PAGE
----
I'm leaving London.

My visa is up in mid-November and though I have spent most of this year trying to figure out how to stay, I  couldn't manage to find a method that would both work (you know, legally) and feel right. So I'm heading back to America and I am (ever so tentatively) starting to get in to the idea.

About a month ago, when this decision was really made and I closed the doors on the half options that were still floating around- I talked to Laine and *FREAKED OUT* about things bills. And health insurance. And the price of food in America. Because I've not really dealt with those things in the US, only in the UK. (She promised me that I would be able to figure it out and then forwarded a link to a freelancers union in NY. She's an excellent sister.)

At the end of this month I will be done with all of my contracted work, though the tykes may continue to pull me in for supply/substitute teaching the first couple months of school. What this means is that though my income drops dramatically come September, I do have this glorious gift of time coming to me. And it feels like a good bookend in a lot of ways- I showed up in London (and, in fact, started this blog) with a whole month of time on my hands, a travel card, and a sense of exploratory adventure. Now I get the chance to leave like that as well.


I'm done with teaching for now. I'll be moving in the middle of the school year and it's not something I've been particularly excited about for a while (you may have noticed the diminishing number of tyke related posts). It very well may be something that I come back to, but I shouldn't think I would look for classroom teaching positions in America. (For one thing, I really really don't have an education degree.)

I'm done with the bass. I don't think I posted this to the blog, but I don't own a bass any longer- the one I had been playing in London now has a happy home in Norway and my American bass is helping out the Seattle Youth Symphony.

And maybe I'm done with London. (Maybe just for this round.)

Things I still want to do before I move back to America
1. Go punting. Andrew is moving to Oxford in October, this may become his responsibility.
2. Do some more rambling. There's an awful lot of the country I've not tromped through yet, and some more tromping needs to happen.
3. Go to Kew Gardens. I still haven't made it there yet, which is ridiculous given how much I like plant museums.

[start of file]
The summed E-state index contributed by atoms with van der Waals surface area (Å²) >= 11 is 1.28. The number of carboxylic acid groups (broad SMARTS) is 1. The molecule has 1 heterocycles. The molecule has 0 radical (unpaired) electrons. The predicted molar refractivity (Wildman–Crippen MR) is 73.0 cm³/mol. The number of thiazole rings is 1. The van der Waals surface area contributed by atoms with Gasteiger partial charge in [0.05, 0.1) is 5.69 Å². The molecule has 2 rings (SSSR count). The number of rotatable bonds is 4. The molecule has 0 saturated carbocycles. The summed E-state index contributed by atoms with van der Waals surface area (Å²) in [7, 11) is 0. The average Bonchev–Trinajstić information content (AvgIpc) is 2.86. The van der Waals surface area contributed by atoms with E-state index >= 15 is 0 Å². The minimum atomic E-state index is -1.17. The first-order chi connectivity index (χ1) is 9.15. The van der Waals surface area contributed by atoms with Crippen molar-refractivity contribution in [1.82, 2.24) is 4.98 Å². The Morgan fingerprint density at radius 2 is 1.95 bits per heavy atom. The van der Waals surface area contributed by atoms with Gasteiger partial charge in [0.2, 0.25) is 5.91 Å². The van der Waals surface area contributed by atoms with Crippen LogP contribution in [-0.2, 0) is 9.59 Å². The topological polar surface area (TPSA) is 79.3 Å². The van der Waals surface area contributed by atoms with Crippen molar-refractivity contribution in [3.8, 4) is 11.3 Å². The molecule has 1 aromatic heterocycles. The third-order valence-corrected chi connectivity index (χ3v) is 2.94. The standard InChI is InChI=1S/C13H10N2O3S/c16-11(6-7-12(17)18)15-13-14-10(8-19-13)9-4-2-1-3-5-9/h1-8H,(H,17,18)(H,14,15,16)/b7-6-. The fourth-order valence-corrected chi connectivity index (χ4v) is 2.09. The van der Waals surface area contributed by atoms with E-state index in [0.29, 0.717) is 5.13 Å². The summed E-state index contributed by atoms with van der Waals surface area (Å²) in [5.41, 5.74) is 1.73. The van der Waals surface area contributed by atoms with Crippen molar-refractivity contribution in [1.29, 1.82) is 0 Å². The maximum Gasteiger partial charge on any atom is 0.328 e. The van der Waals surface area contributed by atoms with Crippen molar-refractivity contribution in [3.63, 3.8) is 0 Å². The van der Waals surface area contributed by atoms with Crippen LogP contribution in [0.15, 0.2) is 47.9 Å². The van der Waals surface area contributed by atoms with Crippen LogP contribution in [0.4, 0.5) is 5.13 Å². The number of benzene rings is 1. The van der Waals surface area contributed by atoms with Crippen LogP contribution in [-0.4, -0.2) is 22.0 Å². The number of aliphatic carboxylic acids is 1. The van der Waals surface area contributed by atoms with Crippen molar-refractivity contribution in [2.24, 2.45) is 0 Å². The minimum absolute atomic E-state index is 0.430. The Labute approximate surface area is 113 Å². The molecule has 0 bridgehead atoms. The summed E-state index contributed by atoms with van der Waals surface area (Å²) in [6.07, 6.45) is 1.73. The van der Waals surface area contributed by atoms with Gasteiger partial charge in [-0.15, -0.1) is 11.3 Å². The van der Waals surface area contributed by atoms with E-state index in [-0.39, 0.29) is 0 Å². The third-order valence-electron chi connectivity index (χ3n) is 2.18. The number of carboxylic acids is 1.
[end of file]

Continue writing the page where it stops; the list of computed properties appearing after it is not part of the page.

4. Have a massive birthday party of goodness. I did a bouncy castle last year, this year needs something new.
5. Do some European travelling. I'm going to France (finally) in, oh, a week! I'd forgotten it was so soon! But I want to see Berlin and maybe Hungary too.
6. Go camping! I want to burn things and sleep outdoors and get really, really muddy.
7. Get my English finances in order so I don't worry about having messed something up once I'm far away again.

You know why this list isn't longer? Because I do the things I want to in London. I go to improv class every week and I have a marvellous yoga teacher, and I get to be involved in all of these cool and exciting games and I walk in a London park at least three times a week, and every time I get on a bus I sit on the upper deck (and very often in the front), and I wander over to Trafalgar Square and squee at all of the squee-ing Harry Potter fans just because it is there and goodness me I am blessed. Not least because everywhere I go I am surrounded by some pretty extraordinary people.

Lucky, lucky, lucky me.

I'm going to miss here. But maybe it's time for something else.

Friday, July 8, 2011

Birthday Week!: Grammy Edition

This week is birthday week, where about 50% of my family officially gets older. My grandmother Ruthe is the only one to have her birthday on a day that is not divisible by 3. Forewarning: I am *exhausted* and likely to be goes!

Have I told you about the theatre project I'm doing? It's a site specific devised theatre piece/game for the opening festival of a new youth arts venue near Finsbury Park. We're working with a bunch of teenagers from the neighboring estate. It's a fun project in a lot of ways, but particularly exciting for me because I am listed in all the programmes and flyers as a game designer. Or games consultant, or something like that. It makes me feel hip and cool and like I seem like I know what I'm talking about.

Last month I went to Bristol for igFest (The Interesting Games Festival) it was pretty spectacular and involved a three hour long chase game through the centre of town on a Saturday night where you had to avoid getting eaten by zombies (or crashing into the truly remarkable number of becostumed hen and stag nights wandering the town and getting into fights).

The pièce de résistance was running away from zombies in an empty mall. I had an epic moment where I was climbing backwards up a down escalator in order to stay in once place because I needed to avoid the zombies milling around both the bottom and the top of the escalator. I eventually got caught about 20 meters away from the final safe zone, which was excellent because it meant that I got to have a face full of zombie makeup for the after party.